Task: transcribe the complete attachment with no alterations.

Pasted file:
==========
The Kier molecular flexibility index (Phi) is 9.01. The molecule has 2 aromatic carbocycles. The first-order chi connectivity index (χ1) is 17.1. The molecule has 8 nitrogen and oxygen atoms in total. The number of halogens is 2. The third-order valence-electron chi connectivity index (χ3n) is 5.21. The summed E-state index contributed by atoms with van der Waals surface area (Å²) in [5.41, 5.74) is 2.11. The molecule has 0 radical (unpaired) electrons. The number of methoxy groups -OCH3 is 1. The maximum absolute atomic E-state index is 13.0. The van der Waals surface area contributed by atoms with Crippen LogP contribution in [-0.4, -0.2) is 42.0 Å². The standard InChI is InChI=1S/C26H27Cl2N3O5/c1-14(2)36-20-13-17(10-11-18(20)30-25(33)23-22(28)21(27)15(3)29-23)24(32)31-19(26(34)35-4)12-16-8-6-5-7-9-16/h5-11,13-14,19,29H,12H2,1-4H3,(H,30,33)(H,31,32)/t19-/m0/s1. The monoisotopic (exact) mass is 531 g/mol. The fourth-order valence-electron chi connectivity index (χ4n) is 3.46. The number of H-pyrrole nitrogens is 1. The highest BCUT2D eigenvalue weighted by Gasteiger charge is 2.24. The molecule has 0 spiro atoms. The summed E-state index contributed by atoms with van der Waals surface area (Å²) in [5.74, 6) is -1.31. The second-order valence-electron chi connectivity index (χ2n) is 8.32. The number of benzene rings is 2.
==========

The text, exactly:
The Kier molecular flexibility index (Phi) is 9.01. The molecule has 2 aromatic carbocycles. The first-order chi connectivity index (χ1) is 17.1. The molecule has 8 nitrogen and oxygen atoms in total. The number of halogens is 2. The third-order valence-electron chi connectivity index (χ3n) is 5.21. The summed E-state index contributed by atoms with van der Waals surface area (Å²) in [5.41, 5.74) is 2.11. The molecule has 0 radical (unpaired) electrons. The number of methoxy groups -OCH3 is 1. The maximum absolute atomic E-state index is 13.0. The van der Waals surface area contributed by atoms with Crippen LogP contribution in [-0.4, -0.2) is 42.0 Å². The standard InChI is InChI=1S/C26H27Cl2N3O5/c1-14(2)36-20-13-17(10-11-18(20)30-25(33)23-22(28)21(27)15(3)29-23)24(32)31-19(26(34)35-4)12-16-8-6-5-7-9-16/h5-11,13-14,19,29H,12H2,1-4H3,(H,30,33)(H,31,32)/t19-/m0/s1. The monoisotopic (exact) mass is 531 g/mol. The fourth-order valence-electron chi connectivity index (χ4n) is 3.46. The number of H-pyrrole nitrogens is 1. The highest BCUT2D eigenvalue weighted by Gasteiger charge is 2.24. The molecule has 0 spiro atoms. The summed E-state index contributed by atoms with van der Waals surface area (Å²) in [5.74, 6) is -1.31. The second-order valence-electron chi connectivity index (χ2n) is 8.32. The number of benzene rings is 2.